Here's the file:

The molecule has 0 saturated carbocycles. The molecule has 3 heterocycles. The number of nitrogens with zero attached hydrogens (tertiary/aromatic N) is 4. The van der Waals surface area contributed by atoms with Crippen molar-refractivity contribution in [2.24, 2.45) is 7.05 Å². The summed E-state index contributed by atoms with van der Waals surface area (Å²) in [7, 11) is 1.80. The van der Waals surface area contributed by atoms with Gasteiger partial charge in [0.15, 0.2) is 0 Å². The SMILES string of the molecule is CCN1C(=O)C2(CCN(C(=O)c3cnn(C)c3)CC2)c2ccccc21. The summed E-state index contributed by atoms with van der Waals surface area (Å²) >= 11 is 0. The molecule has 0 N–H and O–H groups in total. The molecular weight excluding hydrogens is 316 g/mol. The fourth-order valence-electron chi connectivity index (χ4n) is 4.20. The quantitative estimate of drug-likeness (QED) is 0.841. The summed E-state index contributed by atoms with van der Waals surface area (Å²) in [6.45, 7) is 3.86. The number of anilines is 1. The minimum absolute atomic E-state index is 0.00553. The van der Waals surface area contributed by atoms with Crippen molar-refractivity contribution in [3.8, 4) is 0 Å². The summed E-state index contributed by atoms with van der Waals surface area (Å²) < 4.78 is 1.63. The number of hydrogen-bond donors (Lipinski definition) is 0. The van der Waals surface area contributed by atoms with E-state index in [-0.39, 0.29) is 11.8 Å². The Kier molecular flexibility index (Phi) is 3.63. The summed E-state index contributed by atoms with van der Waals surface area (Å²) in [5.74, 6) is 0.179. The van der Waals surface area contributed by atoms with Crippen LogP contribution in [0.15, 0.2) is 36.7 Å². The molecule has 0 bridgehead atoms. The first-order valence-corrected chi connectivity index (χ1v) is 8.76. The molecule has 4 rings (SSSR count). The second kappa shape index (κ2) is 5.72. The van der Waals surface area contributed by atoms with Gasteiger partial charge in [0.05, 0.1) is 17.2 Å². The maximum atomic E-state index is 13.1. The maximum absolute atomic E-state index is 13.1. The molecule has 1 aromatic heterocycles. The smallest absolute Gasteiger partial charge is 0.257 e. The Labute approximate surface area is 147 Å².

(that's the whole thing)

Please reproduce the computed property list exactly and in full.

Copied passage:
The molecule has 0 saturated carbocycles. The molecule has 3 heterocycles. The number of nitrogens with zero attached hydrogens (tertiary/aromatic N) is 4. The van der Waals surface area contributed by atoms with Crippen molar-refractivity contribution in [2.24, 2.45) is 7.05 Å². The summed E-state index contributed by atoms with van der Waals surface area (Å²) in [7, 11) is 1.80. The van der Waals surface area contributed by atoms with Gasteiger partial charge in [0.15, 0.2) is 0 Å². The SMILES string of the molecule is CCN1C(=O)C2(CCN(C(=O)c3cnn(C)c3)CC2)c2ccccc21. The summed E-state index contributed by atoms with van der Waals surface area (Å²) >= 11 is 0. The molecule has 0 N–H and O–H groups in total. The molecular weight excluding hydrogens is 316 g/mol. The fourth-order valence-electron chi connectivity index (χ4n) is 4.20. The quantitative estimate of drug-likeness (QED) is 0.841. The summed E-state index contributed by atoms with van der Waals surface area (Å²) in [6.45, 7) is 3.86. The number of anilines is 1. The minimum absolute atomic E-state index is 0.00553. The van der Waals surface area contributed by atoms with Crippen molar-refractivity contribution in [3.8, 4) is 0 Å². The summed E-state index contributed by atoms with van der Waals surface area (Å²) < 4.78 is 1.63. The number of hydrogen-bond donors (Lipinski definition) is 0. The van der Waals surface area contributed by atoms with E-state index in [-0.39, 0.29) is 11.8 Å². The Kier molecular flexibility index (Phi) is 3.63. The summed E-state index contributed by atoms with van der Waals surface area (Å²) in [5.74, 6) is 0.179. The van der Waals surface area contributed by atoms with Crippen LogP contribution in [0.15, 0.2) is 36.7 Å². The molecule has 0 bridgehead atoms. The first-order valence-corrected chi connectivity index (χ1v) is 8.76. The molecule has 4 rings (SSSR count). The second kappa shape index (κ2) is 5.72. The van der Waals surface area contributed by atoms with Gasteiger partial charge in [0.05, 0.1) is 17.2 Å². The maximum atomic E-state index is 13.1. The maximum absolute atomic E-state index is 13.1. The molecule has 1 aromatic heterocycles. The smallest absolute Gasteiger partial charge is 0.257 e. The Labute approximate surface area is 147 Å².